This Week in Science: Coffee Haters, Ancient Wine, and a Friday the 13th Doomsday Asteroid

It’s time for “Nerd News,” covering the most important news for your brain.

Here’s a quick rundown of this week in science . . .

1.  (Careful!)  Sorry guys, but there’s probably junk in your junk.  A study last month declared microplastics were “found in every human testicle.”  Now a separate study just found them in the shaft as well.

2.  Don’t like coffee?  Blame your parents.  A study by 23andMe found hating or loving coffee might be a genetic trait you inherited.

3.  New fear unlocked:  Researchers just found out leeches can jump.  The ones they saw do it were in Madagascar though . . . and they can’t jump THAT far.

3.  New dinosaur discovered:  Lokiceratops were similar to triceratops, but with a little more flare.  They had big, ornate horns at the top of their head.  They named it after the Norse god, Loki.  The same one the Marvel character is based on.

4.  In space news:  Remember the Titanic submersible that imploded?  It happened a year ago this week.  Now the surviving co-founder of the company thinks we should be planning a manned mission to Venus . . . and says he knows how to keep the astronauts safe.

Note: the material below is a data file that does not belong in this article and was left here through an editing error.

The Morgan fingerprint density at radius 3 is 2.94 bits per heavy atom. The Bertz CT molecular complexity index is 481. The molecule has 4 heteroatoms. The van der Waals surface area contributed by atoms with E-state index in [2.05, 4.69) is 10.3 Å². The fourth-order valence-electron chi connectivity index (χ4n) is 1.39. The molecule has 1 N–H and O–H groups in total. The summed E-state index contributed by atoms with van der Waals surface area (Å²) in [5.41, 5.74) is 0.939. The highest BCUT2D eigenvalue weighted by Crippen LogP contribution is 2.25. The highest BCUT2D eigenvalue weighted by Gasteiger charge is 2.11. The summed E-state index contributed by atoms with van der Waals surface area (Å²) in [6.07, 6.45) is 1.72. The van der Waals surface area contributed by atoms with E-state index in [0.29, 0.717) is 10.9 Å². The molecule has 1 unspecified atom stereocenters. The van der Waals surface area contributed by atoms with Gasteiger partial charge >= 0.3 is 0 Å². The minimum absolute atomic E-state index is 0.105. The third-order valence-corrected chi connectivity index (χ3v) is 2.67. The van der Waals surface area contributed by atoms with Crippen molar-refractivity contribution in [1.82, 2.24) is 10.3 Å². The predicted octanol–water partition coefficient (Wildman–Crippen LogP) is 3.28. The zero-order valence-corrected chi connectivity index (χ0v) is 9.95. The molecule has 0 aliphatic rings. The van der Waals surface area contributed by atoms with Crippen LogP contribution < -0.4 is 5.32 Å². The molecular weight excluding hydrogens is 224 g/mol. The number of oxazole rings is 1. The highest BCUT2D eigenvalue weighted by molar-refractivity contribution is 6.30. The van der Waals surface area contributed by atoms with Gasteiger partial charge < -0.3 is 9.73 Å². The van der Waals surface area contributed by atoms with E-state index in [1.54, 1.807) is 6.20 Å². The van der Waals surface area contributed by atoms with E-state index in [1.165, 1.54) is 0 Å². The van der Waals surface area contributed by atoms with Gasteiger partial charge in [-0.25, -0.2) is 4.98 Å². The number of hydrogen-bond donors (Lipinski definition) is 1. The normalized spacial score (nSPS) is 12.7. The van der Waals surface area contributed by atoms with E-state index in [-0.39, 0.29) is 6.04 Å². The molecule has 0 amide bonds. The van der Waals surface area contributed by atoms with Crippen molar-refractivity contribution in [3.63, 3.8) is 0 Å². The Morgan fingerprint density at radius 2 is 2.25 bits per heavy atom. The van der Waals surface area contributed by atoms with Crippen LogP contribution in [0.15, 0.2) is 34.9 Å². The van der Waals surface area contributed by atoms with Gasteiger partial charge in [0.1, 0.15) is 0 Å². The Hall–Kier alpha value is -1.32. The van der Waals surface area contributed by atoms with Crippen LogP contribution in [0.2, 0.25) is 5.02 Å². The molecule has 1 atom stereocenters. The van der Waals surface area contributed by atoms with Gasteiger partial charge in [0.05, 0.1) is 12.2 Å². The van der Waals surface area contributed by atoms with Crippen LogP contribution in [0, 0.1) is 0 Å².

5.  In other space news:  A company called SpinLaunch wants to launch satellites using a giant catapult.  And the two astronauts Boeing sent up to the space station this month were supposed to be back by now.  Boeing is still deciding if their damaged Starliner capsule is safe enough for reentry.

6.  In apocalypse news:  An asteroid the size of the Empire State Building will zip past us in 2029 and come closer to hitting Earth than any large asteroid in human history.  (!!!)  Experts expect it to miss us by just 19,635 miles, or one-tenth the distance to the Moon.  Bonus:  It’s happening on Friday the 13th.

7.  In Marge Simpson news:  A 3,000-year-old mummy was unearthed in Egypt, and a drawing inside the sarcophagus looks a LOT like the “Simpsons” character.  (Here’s a photo.)

8.  And in booze news:  The oldest wine ever found in liquid form was unearthed in southern Spain.  Geologists say it’s about 2,000 years old.  (Might pair well with that moldy block of cheese sitting in my fridge.)